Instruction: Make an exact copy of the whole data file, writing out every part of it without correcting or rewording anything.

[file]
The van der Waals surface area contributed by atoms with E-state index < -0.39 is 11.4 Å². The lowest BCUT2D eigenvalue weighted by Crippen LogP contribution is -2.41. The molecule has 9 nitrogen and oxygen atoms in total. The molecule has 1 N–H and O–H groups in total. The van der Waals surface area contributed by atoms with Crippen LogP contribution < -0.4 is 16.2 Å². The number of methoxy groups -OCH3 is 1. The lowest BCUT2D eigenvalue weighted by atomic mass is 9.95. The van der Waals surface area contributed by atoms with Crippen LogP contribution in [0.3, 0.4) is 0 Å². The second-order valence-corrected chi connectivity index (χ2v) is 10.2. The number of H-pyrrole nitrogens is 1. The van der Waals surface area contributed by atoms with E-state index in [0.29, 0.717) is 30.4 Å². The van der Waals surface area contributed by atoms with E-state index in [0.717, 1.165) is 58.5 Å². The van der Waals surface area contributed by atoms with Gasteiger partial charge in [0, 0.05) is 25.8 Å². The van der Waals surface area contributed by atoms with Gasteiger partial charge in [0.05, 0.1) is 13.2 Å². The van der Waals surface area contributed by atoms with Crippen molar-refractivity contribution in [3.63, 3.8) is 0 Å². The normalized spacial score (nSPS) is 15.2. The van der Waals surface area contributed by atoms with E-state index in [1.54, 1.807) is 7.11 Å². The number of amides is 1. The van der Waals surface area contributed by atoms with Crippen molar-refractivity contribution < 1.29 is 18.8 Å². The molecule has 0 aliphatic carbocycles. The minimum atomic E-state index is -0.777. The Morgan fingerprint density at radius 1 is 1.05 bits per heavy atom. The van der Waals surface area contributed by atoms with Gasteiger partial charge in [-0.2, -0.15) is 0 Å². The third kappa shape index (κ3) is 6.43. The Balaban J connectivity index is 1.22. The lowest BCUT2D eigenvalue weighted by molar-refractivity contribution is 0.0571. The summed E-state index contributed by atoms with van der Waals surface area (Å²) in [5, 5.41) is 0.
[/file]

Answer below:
The van der Waals surface area contributed by atoms with E-state index < -0.39 is 11.4 Å². The lowest BCUT2D eigenvalue weighted by Crippen LogP contribution is -2.41. The molecule has 9 nitrogen and oxygen atoms in total. The molecule has 1 N–H and O–H groups in total. The van der Waals surface area contributed by atoms with Crippen LogP contribution < -0.4 is 16.2 Å². The number of methoxy groups -OCH3 is 1. The lowest BCUT2D eigenvalue weighted by atomic mass is 9.95. The van der Waals surface area contributed by atoms with Crippen LogP contribution in [0.3, 0.4) is 0 Å². The second-order valence-corrected chi connectivity index (χ2v) is 10.2. The number of H-pyrrole nitrogens is 1. The van der Waals surface area contributed by atoms with E-state index in [0.29, 0.717) is 30.4 Å². The van der Waals surface area contributed by atoms with E-state index in [0.717, 1.165) is 58.5 Å². The van der Waals surface area contributed by atoms with Gasteiger partial charge in [0, 0.05) is 25.8 Å². The van der Waals surface area contributed by atoms with Gasteiger partial charge in [0.05, 0.1) is 13.2 Å². The van der Waals surface area contributed by atoms with Crippen molar-refractivity contribution in [3.63, 3.8) is 0 Å². The normalized spacial score (nSPS) is 15.2. The van der Waals surface area contributed by atoms with E-state index in [1.54, 1.807) is 7.11 Å². The number of amides is 1. The van der Waals surface area contributed by atoms with Crippen molar-refractivity contribution < 1.29 is 18.8 Å². The molecule has 0 aliphatic carbocycles. The minimum atomic E-state index is -0.777. The Morgan fingerprint density at radius 1 is 1.05 bits per heavy atom. The van der Waals surface area contributed by atoms with Gasteiger partial charge in [-0.2, -0.15) is 0 Å². The third kappa shape index (κ3) is 6.43. The Balaban J connectivity index is 1.22. The lowest BCUT2D eigenvalue weighted by molar-refractivity contribution is 0.0571. The summed E-state index contributed by atoms with van der Waals surface area (Å²) in [5, 5.41) is 0.